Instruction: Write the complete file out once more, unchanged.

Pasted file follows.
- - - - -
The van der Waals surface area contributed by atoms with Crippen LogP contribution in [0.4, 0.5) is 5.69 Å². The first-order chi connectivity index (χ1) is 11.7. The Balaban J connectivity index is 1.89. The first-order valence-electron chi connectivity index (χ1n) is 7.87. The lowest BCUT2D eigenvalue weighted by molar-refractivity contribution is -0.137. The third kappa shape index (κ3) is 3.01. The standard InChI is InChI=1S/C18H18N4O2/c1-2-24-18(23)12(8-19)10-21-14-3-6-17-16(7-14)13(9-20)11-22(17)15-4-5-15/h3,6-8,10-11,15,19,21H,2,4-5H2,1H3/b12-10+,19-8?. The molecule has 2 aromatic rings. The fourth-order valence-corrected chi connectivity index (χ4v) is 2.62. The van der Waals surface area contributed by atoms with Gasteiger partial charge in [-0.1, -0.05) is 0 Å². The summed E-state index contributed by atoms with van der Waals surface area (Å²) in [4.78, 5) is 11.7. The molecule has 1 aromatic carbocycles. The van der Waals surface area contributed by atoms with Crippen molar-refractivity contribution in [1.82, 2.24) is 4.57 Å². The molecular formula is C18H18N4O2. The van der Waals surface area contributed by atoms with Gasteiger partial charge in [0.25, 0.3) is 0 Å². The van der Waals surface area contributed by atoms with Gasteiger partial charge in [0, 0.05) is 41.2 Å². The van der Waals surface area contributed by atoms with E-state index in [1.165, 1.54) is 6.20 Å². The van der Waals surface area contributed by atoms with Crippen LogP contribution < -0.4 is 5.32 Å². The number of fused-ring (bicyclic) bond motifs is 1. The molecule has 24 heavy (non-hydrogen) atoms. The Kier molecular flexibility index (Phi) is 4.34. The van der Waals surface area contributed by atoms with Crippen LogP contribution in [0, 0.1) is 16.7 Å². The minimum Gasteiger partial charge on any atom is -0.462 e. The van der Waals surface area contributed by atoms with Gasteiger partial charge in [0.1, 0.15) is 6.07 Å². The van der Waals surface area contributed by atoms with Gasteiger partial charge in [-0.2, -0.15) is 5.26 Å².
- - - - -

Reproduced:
The van der Waals surface area contributed by atoms with Crippen LogP contribution in [0.4, 0.5) is 5.69 Å². The first-order chi connectivity index (χ1) is 11.7. The Balaban J connectivity index is 1.89. The first-order valence-electron chi connectivity index (χ1n) is 7.87. The lowest BCUT2D eigenvalue weighted by molar-refractivity contribution is -0.137. The third kappa shape index (κ3) is 3.01. The standard InChI is InChI=1S/C18H18N4O2/c1-2-24-18(23)12(8-19)10-21-14-3-6-17-16(7-14)13(9-20)11-22(17)15-4-5-15/h3,6-8,10-11,15,19,21H,2,4-5H2,1H3/b12-10+,19-8?. The molecule has 2 aromatic rings. The fourth-order valence-corrected chi connectivity index (χ4v) is 2.62. The van der Waals surface area contributed by atoms with Gasteiger partial charge in [-0.1, -0.05) is 0 Å². The summed E-state index contributed by atoms with van der Waals surface area (Å²) in [4.78, 5) is 11.7. The molecule has 1 aromatic carbocycles. The van der Waals surface area contributed by atoms with Crippen molar-refractivity contribution in [1.82, 2.24) is 4.57 Å². The molecular formula is C18H18N4O2. The van der Waals surface area contributed by atoms with Gasteiger partial charge in [0.25, 0.3) is 0 Å². The van der Waals surface area contributed by atoms with Gasteiger partial charge in [0, 0.05) is 41.2 Å². The van der Waals surface area contributed by atoms with E-state index in [1.165, 1.54) is 6.20 Å². The van der Waals surface area contributed by atoms with Crippen LogP contribution < -0.4 is 5.32 Å². The number of fused-ring (bicyclic) bond motifs is 1. The molecule has 24 heavy (non-hydrogen) atoms. The Kier molecular flexibility index (Phi) is 4.34. The van der Waals surface area contributed by atoms with Crippen LogP contribution in [0, 0.1) is 16.7 Å². The minimum Gasteiger partial charge on any atom is -0.462 e. The van der Waals surface area contributed by atoms with Gasteiger partial charge in [0.1, 0.15) is 6.07 Å². The van der Waals surface area contributed by atoms with Gasteiger partial charge in [-0.2, -0.15) is 5.26 Å².